Analysis Of Jack London And Naturalism

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Jack London’s short stories are held in high regard to this day, and are still considered to show the true harshness of mother nature and the ignorance of man. London himself knows all too well the unforgiving vexation of the Klondike Gold Rush, having developed scurvy and an injury that permanently affected the use of his leg. His stories are also influenced by the literary movement of naturalism, which focuses on extreme conditions that shape human mentality. London’s usual writing style consists of very long, drawn out descriptions of the characters or the scene around these characters. A large sum of his stories focus on the instincts of animals and the questionable survival of man in extreme conditions and situations. A recurring theme…show more content…
Naturalistic writers focus on extreme conditions that shape and govern human character. Jack London, a naturalistic writer, places men in such situations. These men do have their characters molded by nature, however, a majority of the time their deaths almost defeat the purpose. Naturalism spans from Darwin’s theory of evolution: “Survival of the fittest”, in that weaker parts of every species will eventually die off, like the ignorant men in these stories. This literary style within stories frequently depicts humans as objective and entitled when contrasted with nature. While London’s stories have many insights into naturalism, they also look into realism. The unnamed man in “To Build a Fire”, believes he has control of his situation and that he will react appropriately to any event that befalls him, whereas naturalism suggests that fate decides a character’s decisions, making them act accordingly. Both of these literary devices are shown contrasted throughout the story. The man states his headstrong thoughts on his predicament after falling through the ice, “All a man had to do was to keep his head, and he was all right” (London 8). This is a very realistic approach, however, as fate changes for worse, he begins to lose his…show more content…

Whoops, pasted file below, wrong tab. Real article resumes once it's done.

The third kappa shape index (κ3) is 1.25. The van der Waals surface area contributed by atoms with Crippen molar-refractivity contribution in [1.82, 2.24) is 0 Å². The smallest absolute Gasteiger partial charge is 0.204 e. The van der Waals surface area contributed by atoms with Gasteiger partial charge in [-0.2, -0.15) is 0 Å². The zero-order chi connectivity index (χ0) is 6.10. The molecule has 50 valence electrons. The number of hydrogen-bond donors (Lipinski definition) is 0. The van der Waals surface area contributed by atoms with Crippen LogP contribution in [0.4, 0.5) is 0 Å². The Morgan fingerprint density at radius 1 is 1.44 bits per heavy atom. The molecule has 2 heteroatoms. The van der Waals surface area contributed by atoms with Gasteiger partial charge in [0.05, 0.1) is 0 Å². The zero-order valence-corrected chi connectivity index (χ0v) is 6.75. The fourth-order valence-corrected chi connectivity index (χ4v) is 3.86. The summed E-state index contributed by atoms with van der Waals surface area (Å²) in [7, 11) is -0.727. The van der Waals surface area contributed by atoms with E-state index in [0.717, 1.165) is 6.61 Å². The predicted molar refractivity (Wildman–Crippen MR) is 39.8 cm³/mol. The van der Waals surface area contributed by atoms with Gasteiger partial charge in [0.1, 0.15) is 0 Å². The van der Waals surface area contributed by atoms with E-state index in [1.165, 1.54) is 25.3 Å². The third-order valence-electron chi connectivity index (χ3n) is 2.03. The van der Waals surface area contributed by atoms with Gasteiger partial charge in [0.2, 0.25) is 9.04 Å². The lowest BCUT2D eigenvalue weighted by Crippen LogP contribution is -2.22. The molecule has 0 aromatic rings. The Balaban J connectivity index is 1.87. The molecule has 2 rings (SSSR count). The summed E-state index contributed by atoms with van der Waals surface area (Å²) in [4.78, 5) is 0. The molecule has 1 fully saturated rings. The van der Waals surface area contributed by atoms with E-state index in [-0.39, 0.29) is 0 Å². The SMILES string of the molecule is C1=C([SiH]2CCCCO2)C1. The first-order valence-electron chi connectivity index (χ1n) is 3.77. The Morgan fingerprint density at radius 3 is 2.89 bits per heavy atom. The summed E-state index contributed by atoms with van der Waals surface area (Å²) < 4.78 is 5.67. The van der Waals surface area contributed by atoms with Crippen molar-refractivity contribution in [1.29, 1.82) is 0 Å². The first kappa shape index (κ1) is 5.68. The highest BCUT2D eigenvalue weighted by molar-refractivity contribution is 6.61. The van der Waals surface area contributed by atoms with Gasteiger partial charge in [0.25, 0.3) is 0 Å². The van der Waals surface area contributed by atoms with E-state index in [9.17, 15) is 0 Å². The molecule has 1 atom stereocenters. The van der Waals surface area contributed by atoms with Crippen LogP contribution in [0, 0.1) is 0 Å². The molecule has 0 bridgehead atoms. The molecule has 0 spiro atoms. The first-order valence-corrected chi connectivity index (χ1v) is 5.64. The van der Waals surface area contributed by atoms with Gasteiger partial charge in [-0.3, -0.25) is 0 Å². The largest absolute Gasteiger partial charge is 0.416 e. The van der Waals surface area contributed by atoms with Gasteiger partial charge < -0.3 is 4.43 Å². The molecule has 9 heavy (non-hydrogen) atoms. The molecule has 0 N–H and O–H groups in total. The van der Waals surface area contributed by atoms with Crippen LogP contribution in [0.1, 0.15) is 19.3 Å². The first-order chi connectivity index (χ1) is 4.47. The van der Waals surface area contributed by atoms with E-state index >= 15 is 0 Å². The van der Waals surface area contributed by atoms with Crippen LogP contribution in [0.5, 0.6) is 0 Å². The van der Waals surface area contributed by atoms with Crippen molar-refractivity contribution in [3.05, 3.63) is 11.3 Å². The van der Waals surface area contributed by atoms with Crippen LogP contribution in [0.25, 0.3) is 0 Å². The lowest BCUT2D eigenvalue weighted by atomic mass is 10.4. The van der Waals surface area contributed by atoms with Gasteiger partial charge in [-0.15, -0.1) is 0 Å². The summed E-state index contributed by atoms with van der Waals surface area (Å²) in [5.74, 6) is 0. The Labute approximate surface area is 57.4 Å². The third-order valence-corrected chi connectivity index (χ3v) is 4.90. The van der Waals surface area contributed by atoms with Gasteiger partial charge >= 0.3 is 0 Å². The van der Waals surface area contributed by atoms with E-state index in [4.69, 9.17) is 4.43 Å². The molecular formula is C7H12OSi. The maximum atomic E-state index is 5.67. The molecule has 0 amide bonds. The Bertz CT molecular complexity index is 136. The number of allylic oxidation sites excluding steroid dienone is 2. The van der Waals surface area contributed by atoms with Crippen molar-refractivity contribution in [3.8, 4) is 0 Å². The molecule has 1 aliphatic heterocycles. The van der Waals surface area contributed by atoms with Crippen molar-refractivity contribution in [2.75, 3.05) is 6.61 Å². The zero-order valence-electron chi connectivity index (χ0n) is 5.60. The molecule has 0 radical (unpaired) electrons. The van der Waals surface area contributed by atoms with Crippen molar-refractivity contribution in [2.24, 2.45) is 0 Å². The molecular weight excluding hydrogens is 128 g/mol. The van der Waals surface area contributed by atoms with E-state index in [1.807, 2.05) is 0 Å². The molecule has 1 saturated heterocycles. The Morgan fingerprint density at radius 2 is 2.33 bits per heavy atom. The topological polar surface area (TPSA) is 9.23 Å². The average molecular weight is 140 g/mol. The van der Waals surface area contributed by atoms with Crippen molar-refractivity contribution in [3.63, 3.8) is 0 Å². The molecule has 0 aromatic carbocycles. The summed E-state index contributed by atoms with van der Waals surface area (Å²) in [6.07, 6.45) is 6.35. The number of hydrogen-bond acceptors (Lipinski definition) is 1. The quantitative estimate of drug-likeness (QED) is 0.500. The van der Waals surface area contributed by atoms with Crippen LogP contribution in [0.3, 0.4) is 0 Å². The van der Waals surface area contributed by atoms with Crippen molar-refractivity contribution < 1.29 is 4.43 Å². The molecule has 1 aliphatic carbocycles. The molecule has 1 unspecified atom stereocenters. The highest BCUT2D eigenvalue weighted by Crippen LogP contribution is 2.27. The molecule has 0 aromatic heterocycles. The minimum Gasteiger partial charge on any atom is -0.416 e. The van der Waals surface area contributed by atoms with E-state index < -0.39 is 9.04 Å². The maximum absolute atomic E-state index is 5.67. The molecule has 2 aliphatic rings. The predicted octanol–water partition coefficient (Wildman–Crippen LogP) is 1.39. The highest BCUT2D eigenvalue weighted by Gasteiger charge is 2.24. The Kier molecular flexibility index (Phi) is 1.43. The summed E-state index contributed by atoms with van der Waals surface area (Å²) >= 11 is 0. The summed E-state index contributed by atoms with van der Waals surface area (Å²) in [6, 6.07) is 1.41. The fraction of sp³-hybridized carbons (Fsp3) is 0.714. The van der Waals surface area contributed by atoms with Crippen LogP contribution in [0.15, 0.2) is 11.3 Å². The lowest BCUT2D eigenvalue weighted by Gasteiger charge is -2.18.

Mankind in London’s stories are displayed as ignorant and without natural survival instincts, often being contrasted to dogs, who do have natural survival instincts. For example, when in “To Build a Fire”, the dog’s instincts were telling it to burrow underground to get away from the negative seventy degree weather, but out of fear of the unnamed man’s whip, ignored these instincts because it knew the man provided fire. Naturalism, an extreme type of realism, is a literary device and a movement focusing on extreme conditions that shape and govern a man’s character. Although the men in these stories do have their characters shaped by their experience, they typically die, almost defeating the purpose. Naturalism spans from Charles Darwin’s theory of evolution, in that the fittest will survive over the weak. London’s stories have many views into naturalism, but they also have insights into realism. The unnamed man in “To Build a Fire” believes he has control of his situation until mistakes are made and he realizes the odds and fate are against him. Realizing this, the man becomes scared and tries literally running for his life so no avail, so he slowly freezes to death after slipping into a deep slumber. The man, Mason, in
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